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At one time, there was a concerted effort in the world of online poker to attract more women to the game and make them feel comfortable staying in it. While most poker operators signed a female pro player to their roster of pros or featured an article here or there about women in the games, there was often a notable void in the online poker world.

That changed for a few years – around 2013 and 2014 – but faded away again. Today, there is outreach in some new ways to women in the poker world, but a lack of new initiatives and efforts is noticeable.

PokerStars Women

PokerStars was one of the first online poker operators to add women to its roster, with names like Liv Boeree, Celina Lin, and Vanessa Selbst leading the pack. There was also a Women’s Poker League that launched in 2010, along with the Women’s Special tournaments offered online on Sundays.

After Black Friday, however, PokerStars upped its game in 2013 by putting a greater emphasis on its female online players. Not only did Adrienne “talonchick” Rowsome become an integral part of Team PokerStars Online, but PokerStars Women became a focus for the site. A marketing manager was hired to work on initiatives aimed at maintaining female players and attracting new ones, and writers were hired to highlight those promotions as well as the accomplishments of women on PokerStars.

Full disclosure: I was one of those writers, hired on a freelance basis to write for PokerStars Women.

By the middle of 2014, however, the writers were released from their contracts, and the content for PokerStars Women stopped with the exception of two subsequent articles later that year. The PokerStars-sponsored European Poker Tour continued with its women-only events at various EPT stops, but online satellites for those events dropped off. The Women’s Sunday tournament continued, but there were no write-ups or features to showcase the tournament or its players outside of a dedicated Twitter account that remains somewhat active.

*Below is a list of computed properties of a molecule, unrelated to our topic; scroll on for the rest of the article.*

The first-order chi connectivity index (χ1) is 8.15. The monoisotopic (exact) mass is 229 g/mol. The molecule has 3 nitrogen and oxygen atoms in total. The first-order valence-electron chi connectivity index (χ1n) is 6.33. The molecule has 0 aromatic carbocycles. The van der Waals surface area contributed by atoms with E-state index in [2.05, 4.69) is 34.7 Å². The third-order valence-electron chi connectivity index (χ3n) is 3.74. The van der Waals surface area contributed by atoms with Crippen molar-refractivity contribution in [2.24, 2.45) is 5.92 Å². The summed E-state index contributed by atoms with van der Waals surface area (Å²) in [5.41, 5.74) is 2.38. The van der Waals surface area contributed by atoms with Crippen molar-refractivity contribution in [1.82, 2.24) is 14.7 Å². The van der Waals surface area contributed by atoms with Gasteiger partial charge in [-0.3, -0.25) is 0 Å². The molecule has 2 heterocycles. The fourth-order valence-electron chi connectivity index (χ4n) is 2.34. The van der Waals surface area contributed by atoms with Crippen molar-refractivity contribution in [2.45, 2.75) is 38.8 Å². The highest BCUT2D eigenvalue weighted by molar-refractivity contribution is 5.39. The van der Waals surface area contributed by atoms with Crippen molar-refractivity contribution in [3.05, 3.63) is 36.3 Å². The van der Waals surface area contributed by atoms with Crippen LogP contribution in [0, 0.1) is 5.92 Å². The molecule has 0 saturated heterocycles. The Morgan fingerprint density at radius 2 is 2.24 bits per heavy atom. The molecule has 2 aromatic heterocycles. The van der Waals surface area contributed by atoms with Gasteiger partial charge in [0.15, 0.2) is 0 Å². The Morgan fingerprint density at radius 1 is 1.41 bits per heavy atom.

Of course, PokerStars still highlights its female pros with the spotlight regularly putting Boeree, Lin, and Selbst, as well as Team SportStar Fatima Moreira de Melo, in the news. However, most other women-centered promotions ended without notice or reason given and were never revisited on the widely-read PokerStars blog.

The most recent mention of women was a press release on March 8, 2017, which quoted Boeree, de Melo, and Lin in honor of International Women’s Day. That, however, was a press release and never appeared on the PokerStars blog.

That’s What She Said

The Two Plus Two forums have traditionally been an unfriendly place for women to contribute and voice their opinions on poker topics. As poker is a male-dominated game, so was the forum, and women often felt uncomfortable making comments. In truth, many were verbally attacked or insulted.

That prompted women like Katie Stone, a longtime poker player, to work with Two Plus Two to launch a separate section of the forum titled “That’s What She Said.” TWSS was heavily moderated by Stone to ensure it remained a friendly forum, free of men who wanted to tell women what to say and how to say it.

The forum was wildly popular for several years, though many of the participants were based in the United States. As online poker became less common among women in America after Black Friday, participation in the various threads trailed off. The forum now averages several comments a day but isn’t nearly as populated as it once was.

Different Focus

In the past year or two, other online poker sites have become much more attentive to the need for female faces in the game and signed numerous women as sponsored pros and ambassadors. Kara Scott was with PartyPoker but recently joined 888poker, a site that boasts of several other women like Sofia Lovgren and Natalie Hof. PartyPoker did its part by adding Jackie Glazier and Beata Jambrik to its roster. Both sites have increased the presence of women in live and online promotions.

Even so, there remains a significant void in the online poker world. Women are a vital part of the industry and essential for the growth of poker in general, but everything from articles to forums remains dominated by male commenters, writers, and subjects.

Live poker venues have taken more steps in recent years to ensure the safety of women at the tables and increase their comfort level in cash game and tournament rooms. There is a long way to go in that respect, but there has been some progress. But online poker could much more easily reach out to female players and increase the game’s popularity with that demographic, yet most internet operators are far less likely to take significant steps in that direction.

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Jennifer Newell

Jennifer has been a freelance writer in the poker industry for a decade. She left a full-time job with the World Poker Tour to tell the stories of poker. She now lives in St. Louis, writes about poker while pursuing other varied interests, and speaks her mind on Twitter… a lot.